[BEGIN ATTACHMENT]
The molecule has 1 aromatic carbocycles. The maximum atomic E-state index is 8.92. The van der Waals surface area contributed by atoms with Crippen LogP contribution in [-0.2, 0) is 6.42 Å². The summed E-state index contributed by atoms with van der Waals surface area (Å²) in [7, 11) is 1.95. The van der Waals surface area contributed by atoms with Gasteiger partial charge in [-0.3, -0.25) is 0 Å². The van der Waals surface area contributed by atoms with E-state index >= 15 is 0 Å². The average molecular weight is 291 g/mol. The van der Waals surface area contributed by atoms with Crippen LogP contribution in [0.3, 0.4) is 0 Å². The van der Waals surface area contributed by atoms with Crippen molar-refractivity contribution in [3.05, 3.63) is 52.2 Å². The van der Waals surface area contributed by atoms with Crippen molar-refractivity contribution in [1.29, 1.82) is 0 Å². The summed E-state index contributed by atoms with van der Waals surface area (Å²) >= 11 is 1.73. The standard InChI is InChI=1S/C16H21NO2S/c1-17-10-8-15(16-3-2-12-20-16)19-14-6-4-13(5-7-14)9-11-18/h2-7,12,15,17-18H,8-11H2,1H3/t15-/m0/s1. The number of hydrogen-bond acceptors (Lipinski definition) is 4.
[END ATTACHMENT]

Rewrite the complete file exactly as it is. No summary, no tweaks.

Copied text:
The molecule has 1 aromatic carbocycles. The maximum atomic E-state index is 8.92. The van der Waals surface area contributed by atoms with Crippen LogP contribution in [-0.2, 0) is 6.42 Å². The summed E-state index contributed by atoms with van der Waals surface area (Å²) in [7, 11) is 1.95. The van der Waals surface area contributed by atoms with Gasteiger partial charge in [-0.3, -0.25) is 0 Å². The van der Waals surface area contributed by atoms with E-state index >= 15 is 0 Å². The average molecular weight is 291 g/mol. The van der Waals surface area contributed by atoms with Crippen LogP contribution in [0.3, 0.4) is 0 Å². The van der Waals surface area contributed by atoms with Crippen molar-refractivity contribution in [3.05, 3.63) is 52.2 Å². The van der Waals surface area contributed by atoms with Crippen molar-refractivity contribution in [1.29, 1.82) is 0 Å². The summed E-state index contributed by atoms with van der Waals surface area (Å²) >= 11 is 1.73. The standard InChI is InChI=1S/C16H21NO2S/c1-17-10-8-15(16-3-2-12-20-16)19-14-6-4-13(5-7-14)9-11-18/h2-7,12,15,17-18H,8-11H2,1H3/t15-/m0/s1. The number of hydrogen-bond acceptors (Lipinski definition) is 4.